Public Mass ban in Italy leads to new focus on 'spiritual Communion'

IMAGE: CNS photo/Vatican Media

By Cindy Wooden

ROME (CNS) — Public Masses are banned throughout Italy, but literally thousands of Masses are celebrated each day and, in addition to watching them on television or computer screens, the faithful can receive “spiritual Communion.”

Pope Francis, after reciting a livestreamed Angelus prayer March 15, told people, “United to Christ we are never alone, but instead form one body, of which he is the head. It is a union that is nourished with prayer and also with spiritual communion in the Eucharist, a practice that is recommended when it isn’t possible to receive the sacrament.”

Obviously, receiving Communion is the way to participate most fully in the Mass, but it is not always possible for everyone to receive at every Mass, nor do many Catholics in the world even have regular access to Mass.

The idea of “spiritual Communion” — inviting Jesus into one’s heart and soul when receiving the actual sacrament isn’t possible — is part of Catholic tradition.

In the 1700s, St. Alphonsus Liguori wrote a special prayer for spiritual communion: “My Jesus, I believe you are really here in the Blessed Sacrament. I love you more than anything in the world, and I hunger to receive you. But since I cannot receive Communion at this moment, feed my soul at least spiritually. I unite myself to you now as I do when I actually receive you.”

Auxiliary Bishop Paolo Ricciardi of Rome, writing in the Vatican newspaper March 11, said, “This month all priests will continue to celebrate Masses and even if they cannot participate, Christians will continue to carry into the world the grace of years of abundance to face these weeks of famine.”

The bishop prayed that acts of only spiritual Communion would help people “joyfully rediscover all of the good that the Eucharist has given us from the day of our first Communion.”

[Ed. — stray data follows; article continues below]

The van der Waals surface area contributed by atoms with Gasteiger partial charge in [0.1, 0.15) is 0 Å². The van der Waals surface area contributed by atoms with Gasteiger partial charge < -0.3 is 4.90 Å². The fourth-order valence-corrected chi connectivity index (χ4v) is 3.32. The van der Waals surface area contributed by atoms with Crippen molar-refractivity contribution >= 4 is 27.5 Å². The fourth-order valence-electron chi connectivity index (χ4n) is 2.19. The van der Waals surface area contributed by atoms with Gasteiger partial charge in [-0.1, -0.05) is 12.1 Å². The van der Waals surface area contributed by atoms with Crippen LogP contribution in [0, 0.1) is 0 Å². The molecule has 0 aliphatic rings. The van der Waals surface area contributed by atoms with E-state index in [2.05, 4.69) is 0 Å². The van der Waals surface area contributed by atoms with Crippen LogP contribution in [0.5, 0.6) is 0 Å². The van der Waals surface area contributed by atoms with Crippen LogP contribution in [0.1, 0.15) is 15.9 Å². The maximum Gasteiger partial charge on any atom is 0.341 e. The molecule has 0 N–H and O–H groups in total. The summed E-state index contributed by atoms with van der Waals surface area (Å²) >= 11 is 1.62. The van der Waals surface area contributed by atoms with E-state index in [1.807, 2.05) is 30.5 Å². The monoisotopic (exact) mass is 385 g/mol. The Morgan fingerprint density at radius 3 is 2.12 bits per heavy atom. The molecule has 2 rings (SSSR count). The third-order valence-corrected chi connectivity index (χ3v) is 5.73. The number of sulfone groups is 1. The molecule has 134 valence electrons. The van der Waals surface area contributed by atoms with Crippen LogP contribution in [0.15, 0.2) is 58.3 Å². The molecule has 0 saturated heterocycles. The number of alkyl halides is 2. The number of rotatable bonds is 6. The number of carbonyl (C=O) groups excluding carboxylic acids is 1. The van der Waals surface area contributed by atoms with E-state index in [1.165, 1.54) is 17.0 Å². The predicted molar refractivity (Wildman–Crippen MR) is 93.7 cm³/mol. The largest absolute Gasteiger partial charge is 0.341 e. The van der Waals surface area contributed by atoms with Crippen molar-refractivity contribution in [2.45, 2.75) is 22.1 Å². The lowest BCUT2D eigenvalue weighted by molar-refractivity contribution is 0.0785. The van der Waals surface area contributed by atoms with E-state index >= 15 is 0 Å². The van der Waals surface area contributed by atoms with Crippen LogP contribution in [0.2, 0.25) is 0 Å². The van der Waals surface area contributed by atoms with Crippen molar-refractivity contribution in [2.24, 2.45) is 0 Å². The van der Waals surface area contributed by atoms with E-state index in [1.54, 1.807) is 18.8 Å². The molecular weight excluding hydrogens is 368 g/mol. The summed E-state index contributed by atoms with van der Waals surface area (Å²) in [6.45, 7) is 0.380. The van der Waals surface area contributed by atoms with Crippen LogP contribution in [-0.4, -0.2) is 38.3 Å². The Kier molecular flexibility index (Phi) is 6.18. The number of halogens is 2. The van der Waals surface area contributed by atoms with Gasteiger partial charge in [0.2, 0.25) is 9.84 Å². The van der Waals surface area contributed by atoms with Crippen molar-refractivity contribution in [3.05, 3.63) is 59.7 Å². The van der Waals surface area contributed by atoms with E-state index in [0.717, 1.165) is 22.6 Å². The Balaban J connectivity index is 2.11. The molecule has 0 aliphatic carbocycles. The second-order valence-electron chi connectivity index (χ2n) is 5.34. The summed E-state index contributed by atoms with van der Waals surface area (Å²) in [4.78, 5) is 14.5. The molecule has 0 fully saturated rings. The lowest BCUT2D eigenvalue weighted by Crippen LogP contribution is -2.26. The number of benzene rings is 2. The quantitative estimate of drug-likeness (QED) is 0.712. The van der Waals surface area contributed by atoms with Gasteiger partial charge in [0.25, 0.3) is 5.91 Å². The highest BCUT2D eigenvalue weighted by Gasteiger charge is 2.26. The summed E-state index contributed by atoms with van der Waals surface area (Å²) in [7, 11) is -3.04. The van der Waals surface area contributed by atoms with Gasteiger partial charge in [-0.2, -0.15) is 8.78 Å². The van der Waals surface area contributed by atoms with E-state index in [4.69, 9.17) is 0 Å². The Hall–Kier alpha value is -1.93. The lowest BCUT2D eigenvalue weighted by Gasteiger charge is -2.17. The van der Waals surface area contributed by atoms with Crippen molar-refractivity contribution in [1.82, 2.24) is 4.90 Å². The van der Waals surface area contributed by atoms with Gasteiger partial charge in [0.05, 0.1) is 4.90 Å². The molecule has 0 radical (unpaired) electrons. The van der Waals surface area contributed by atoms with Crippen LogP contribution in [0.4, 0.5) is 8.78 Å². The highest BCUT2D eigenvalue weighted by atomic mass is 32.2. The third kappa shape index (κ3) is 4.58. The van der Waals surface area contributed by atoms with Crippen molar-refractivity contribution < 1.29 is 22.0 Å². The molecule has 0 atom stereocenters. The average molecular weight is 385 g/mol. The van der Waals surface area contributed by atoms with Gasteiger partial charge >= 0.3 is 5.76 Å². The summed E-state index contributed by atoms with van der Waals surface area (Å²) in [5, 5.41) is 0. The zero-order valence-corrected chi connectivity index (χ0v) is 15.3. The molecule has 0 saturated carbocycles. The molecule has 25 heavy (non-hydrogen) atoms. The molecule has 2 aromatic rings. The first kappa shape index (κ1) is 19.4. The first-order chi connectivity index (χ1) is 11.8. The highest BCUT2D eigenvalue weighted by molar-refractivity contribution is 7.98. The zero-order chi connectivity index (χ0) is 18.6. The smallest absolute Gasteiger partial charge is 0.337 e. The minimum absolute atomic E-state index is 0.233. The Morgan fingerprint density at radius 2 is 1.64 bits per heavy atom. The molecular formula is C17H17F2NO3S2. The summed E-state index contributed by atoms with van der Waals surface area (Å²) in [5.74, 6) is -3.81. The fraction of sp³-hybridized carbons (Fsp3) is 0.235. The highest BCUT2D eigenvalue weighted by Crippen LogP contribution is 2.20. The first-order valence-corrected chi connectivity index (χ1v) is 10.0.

“Let us increase our desire to receive it again at Easter with a renewed awareness of encountering the living Christ with joy on our faces and in our hearts — and not with those faces we sometimes see at Mass,” he said, and “with a commitment to beginning again from the Eucharist to give life to the world.”

In countries where Catholics can and do receive the sacrament frequently, they do not hear the term “spiritual Communion” very often, but it has been mentioned even in recent church documents.

The Vatican’s preparatory document for the 2012 International Eucharistic Congress in Dublin said those who cannot receive the Eucharist can have spiritual Communion, declaring their desire to receiving the Eucharist and uniting “their suffering of that moment with the sacrifice of Jesus Christ.”

The working document for the Synod of Bishops on the Eucharist in 2005 addressed the idea of offering up the sacrifice of being unable to receive Communion. It said: “Spiritual Communion, for example, is always possible for elderly persons and the sick who cannot go to church. In manifesting their love for the Eucharist, they participate in the communion of saints with great spiritual benefit for themselves and the church. By offering their sufferings to God, the church is enriched.”

In “Sacramentum Caritatis,” the document Pope Benedict XVI issued in 2007 reflecting on the synod, he cautioned people against thinking they had “a right or even an obligation” to receive the Eucharist every time they went to Mass.

“Even in cases where it is not possible to receive sacramental Communion, participation at Mass remains necessary, important, meaningful and fruitful. In such circumstances it is beneficial to cultivate a desire for full union with Christ through the practice of spiritual Communion,” Pope Benedict wrote.


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